Field o' Dreams
A short story written in Scottish (East coast) dialect:
At skuil, ah niver kent whit college wis. Eh lived on a sma-holdin, a wee fairm. Ah guess ah shid stairt there. A few coos, an a pig, a great brute o’ a beast it wis. An loads o’ chickens, an a rooster of course. An a horse, a wirk horse that is. An ah looed tha horse. Eh caud him Poppy, but yee’ll ken tha, ah guess. The fairm wis just ootside Alyth, yee’ll no ken tha, in the Mearns…Angus. Eh lived with meh gran and granpa. Meh mam an pa hid buggered aff lang since; ah canna mind them at a. Gran and granpa wir auld, ken, so eh wis awis helpin, wirkin really, on the fairm.
The wee skuil wis great, only twel o’ us; aw ages an a teacher. Eh cuid dae the sums and pentin an stuff, hated the writin, but ah looed the stories. But then, jeez, wen they sent me awa tae the big skuil! An hoor on a hauf on the bus each way, ev’ry day. Eh hid tae get up at five most mornins ti dae the animals. Oats and wairm coos milk oan a cauld winter morn though; noo tha wis braw.
But shite, ah didnae fit in at the big skuil. Kids said stuff ah didna like, ken. But eh wis built strang an quick tempered; an a few whacks made them leave me alone, even the lads. Some o’ the teachers liked me well enough tho, an ah liked them. Meh granpa, Pops eh caud him, wis a mechanic in the war, an on demob he’d wirked in a garage. Aboot that time he stairted collectin auld cars and fairmer’s scrap. He’d fix an salvage parts, or cut em up an sell them on fae use or fae scrap. He made money doin this and the pile o’ metal on the fairm got bigger an bigger. An me, weel eh wis jus startin tae grow tits; an they wir gettin bigger tae.
An the lads stairted takin tae me. Eh hid aways been a blether, every livin beast on the fairm hid a name; the coos and the pigs were meh pals. Oh an Poppy the horse, he knew everythin; meh every excitement an meh every hurt. But now wi these lads, ah couldna get a wird oot. It didnae matter. They were awis mukkin aboot, huvin a laugh an tha an ah joined in. Soon there were missed classes, thrupenny singles, an dirty jokes; even a sup o’ beer sometime, - eh niver understood the jokes but laughed onyways.
Then plunkin, missin whole days off skuil an ah always had tae rush catch the last bus back tae the fairm. The teachers wir aye on at me. An the lads were awis interested in what wis under ma top - eh didna mind that, but anywhere else an they got a whack, ken. Eh could tell yeh a load o’ stories aboot that but eh guess tha’s no whit yer efter.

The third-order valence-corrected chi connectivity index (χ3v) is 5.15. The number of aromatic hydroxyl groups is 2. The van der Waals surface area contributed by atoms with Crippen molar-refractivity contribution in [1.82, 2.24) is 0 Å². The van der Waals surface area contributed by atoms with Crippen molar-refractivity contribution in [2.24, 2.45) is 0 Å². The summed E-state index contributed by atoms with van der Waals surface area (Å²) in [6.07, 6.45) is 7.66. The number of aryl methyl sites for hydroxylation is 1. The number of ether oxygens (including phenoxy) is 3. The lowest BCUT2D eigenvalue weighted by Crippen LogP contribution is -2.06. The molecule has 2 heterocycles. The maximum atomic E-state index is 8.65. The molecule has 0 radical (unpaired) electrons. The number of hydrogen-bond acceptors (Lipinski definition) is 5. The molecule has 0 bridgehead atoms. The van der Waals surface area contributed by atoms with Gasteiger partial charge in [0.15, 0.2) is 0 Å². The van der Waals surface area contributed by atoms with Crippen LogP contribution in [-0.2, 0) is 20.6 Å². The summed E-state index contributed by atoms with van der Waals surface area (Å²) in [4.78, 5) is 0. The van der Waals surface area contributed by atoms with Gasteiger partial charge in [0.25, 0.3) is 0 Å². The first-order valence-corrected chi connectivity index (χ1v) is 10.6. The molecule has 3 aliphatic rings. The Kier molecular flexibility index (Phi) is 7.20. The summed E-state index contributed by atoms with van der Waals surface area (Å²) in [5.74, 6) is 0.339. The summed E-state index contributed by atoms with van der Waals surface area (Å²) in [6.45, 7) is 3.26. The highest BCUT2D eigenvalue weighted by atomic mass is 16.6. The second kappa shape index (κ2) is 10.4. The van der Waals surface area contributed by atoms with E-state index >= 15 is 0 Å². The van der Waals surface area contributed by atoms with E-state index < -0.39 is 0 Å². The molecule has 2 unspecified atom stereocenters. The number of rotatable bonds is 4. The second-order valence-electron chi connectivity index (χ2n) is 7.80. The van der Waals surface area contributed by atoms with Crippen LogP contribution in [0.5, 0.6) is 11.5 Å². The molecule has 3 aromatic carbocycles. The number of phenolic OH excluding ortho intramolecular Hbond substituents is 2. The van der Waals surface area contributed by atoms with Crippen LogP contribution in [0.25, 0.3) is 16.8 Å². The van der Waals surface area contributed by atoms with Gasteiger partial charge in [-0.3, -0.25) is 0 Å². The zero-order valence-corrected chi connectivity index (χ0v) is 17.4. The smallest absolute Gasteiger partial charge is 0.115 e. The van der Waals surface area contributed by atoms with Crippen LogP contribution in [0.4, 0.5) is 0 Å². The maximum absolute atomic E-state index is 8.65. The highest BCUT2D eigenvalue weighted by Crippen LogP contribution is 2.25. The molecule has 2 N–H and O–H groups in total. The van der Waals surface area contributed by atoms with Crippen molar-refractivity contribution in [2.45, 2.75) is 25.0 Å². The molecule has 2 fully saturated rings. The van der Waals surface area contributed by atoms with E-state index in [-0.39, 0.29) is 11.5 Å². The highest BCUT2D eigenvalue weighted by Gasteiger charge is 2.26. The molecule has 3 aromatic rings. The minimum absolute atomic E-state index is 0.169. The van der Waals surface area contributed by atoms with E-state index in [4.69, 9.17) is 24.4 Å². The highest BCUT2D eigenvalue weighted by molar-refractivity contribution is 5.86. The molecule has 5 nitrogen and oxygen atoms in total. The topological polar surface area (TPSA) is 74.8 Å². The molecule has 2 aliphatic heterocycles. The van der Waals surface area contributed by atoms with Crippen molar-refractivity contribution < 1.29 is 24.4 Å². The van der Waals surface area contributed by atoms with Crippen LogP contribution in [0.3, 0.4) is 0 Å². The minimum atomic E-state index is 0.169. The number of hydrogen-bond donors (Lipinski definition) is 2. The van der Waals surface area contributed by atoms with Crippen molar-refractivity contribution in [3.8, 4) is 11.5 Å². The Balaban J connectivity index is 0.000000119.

Eh wid hae ended up in Balgowan if it wisna for meh granpa. Pops wis getting so much metal in, he need help. An ah hud tae help. We sold aff some o’ the animals an spent most o’ the time dismantlin, cuttin, weldin, pentin an stuff, ken. An ah looed it. Pops taught me, an said ah cuid dae this as lang as ah went to skuil, wirked hard at meh lessons an didna get intae ony mair trouble. Wi shook hons on it – like he did makin a deal at the market. Eh’d niver cross him. Wi aw the shite at skuil fae the teachers an fae the lads, eh see noo tha this wis ma escape. Some days eh felt braw an ithers eh felt shite. Some days eh hid loads of pals; ithers, none a ta. But eh wisnae tha bothered. Eh went back tae the fairm an cut and welded, an beat an pented. There wis nae purpose in it; it wis jus somthin ti dae. Eh took some stuff in tae skuil sometimes, for the metalwork class. Eh even stood up an gave a talk aboot it in Art. Eh wis expectin shite efterwirds but naebody said nuthin. The ither daft thing wis, eh found that the mair ah wirk’d at meh lessons, the mair ah liked them.
But then a daft thing happened. Meh art teacher, Miss Schlueter – ‘Shlooty’ we caud her, foreign she wis, kept me behind efter class. Eh’d awis got on wi her; she wis tough; even the lads wir feart o’ her. An she asked if ah’d thocht aboot goin tae art college. Whit! eh said, an ah realised ah hid nae idea whit she wis takin aboot. Tha wis still true even efter she explained it. So she asked if ah could put on meh guid claes the next market day, and she’d tak me tae Dundee on the train. Pops had took me tae Dundee aince or twice a year as a treat for claes an shoes when things were guid. Else it wis just Kirriemuir or Forfar. We wir puir sometimes but niver broke. Pops had made money wi the scrap tho, and he’d newly bought a truck. Dundee tae me, wis a strange, bustlin grey, smoky place, friendly folk though, an excitin place.
Ah’d thought ah wis goin wi the hale class but it wis jus me an ‘Shlooty’; she said to ca her Greta; eh niver kent tha wis her name. Eh’d put on meh church skirt and shoes and ah iron’d meh white blouse but ah oanly had a rain mac to wear on tap. Shlooty had dressed up too, an she looked different – she looked magic; no like a teacher! mair like a model in a catalogue. We left the skuil but she took me beh her hoose, on the way to the station, a sma cottage near the centre o’ the toon. She sat me doon in the wee kitchen and went ben the hoose, only to come back with a light blue, wool coat and a colourful greeny-blue and yellow scarf that she bade me try on. Eh’d niver worn anythin as smairt afore an she said if ah wis happy, eh could wear them for the day. An ah did, wi a smile. An she tak’d aw the way in on the train an telt me aboot college, aboot her time there. It sounded tae me like a big skuil. She said she’d spent most of the time penting. “Eh didnae want tae pent a day.” ah telt her. “It’s not just painting,” she said, “Wait and see, wait and see.”